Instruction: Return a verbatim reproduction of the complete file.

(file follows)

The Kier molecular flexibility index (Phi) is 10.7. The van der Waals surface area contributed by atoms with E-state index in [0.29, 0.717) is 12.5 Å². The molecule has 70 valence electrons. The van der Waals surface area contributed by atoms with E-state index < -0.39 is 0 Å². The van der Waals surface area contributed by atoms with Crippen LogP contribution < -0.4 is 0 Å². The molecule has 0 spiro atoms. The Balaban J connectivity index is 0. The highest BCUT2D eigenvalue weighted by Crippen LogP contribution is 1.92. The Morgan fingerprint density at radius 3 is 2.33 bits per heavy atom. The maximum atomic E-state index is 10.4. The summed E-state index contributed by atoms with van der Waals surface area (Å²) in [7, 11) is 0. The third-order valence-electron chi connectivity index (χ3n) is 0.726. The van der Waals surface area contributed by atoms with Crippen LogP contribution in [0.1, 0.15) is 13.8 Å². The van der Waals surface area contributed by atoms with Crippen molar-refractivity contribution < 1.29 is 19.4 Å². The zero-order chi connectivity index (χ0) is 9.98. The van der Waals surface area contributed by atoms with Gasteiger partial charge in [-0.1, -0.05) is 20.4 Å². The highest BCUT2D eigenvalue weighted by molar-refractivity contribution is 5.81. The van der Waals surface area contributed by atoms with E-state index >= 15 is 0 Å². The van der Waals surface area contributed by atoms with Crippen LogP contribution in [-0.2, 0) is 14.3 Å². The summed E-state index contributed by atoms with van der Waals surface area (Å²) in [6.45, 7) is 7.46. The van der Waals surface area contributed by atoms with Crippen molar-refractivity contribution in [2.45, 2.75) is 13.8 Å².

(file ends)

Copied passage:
The Kier molecular flexibility index (Phi) is 10.7. The van der Waals surface area contributed by atoms with E-state index in [0.29, 0.717) is 12.5 Å². The molecule has 70 valence electrons. The van der Waals surface area contributed by atoms with E-state index < -0.39 is 0 Å². The van der Waals surface area contributed by atoms with Crippen LogP contribution < -0.4 is 0 Å². The molecule has 0 spiro atoms. The Balaban J connectivity index is 0. The highest BCUT2D eigenvalue weighted by Crippen LogP contribution is 1.92. The Morgan fingerprint density at radius 3 is 2.33 bits per heavy atom. The maximum atomic E-state index is 10.4. The summed E-state index contributed by atoms with van der Waals surface area (Å²) in [7, 11) is 0. The third-order valence-electron chi connectivity index (χ3n) is 0.726. The van der Waals surface area contributed by atoms with Crippen LogP contribution in [0.1, 0.15) is 13.8 Å². The van der Waals surface area contributed by atoms with Crippen molar-refractivity contribution < 1.29 is 19.4 Å². The zero-order chi connectivity index (χ0) is 9.98. The van der Waals surface area contributed by atoms with Gasteiger partial charge in [-0.1, -0.05) is 20.4 Å². The highest BCUT2D eigenvalue weighted by molar-refractivity contribution is 5.81. The van der Waals surface area contributed by atoms with E-state index >= 15 is 0 Å². The van der Waals surface area contributed by atoms with Crippen LogP contribution in [-0.2, 0) is 14.3 Å². The summed E-state index contributed by atoms with van der Waals surface area (Å²) in [6.45, 7) is 7.46. The van der Waals surface area contributed by atoms with Crippen molar-refractivity contribution in [2.45, 2.75) is 13.8 Å².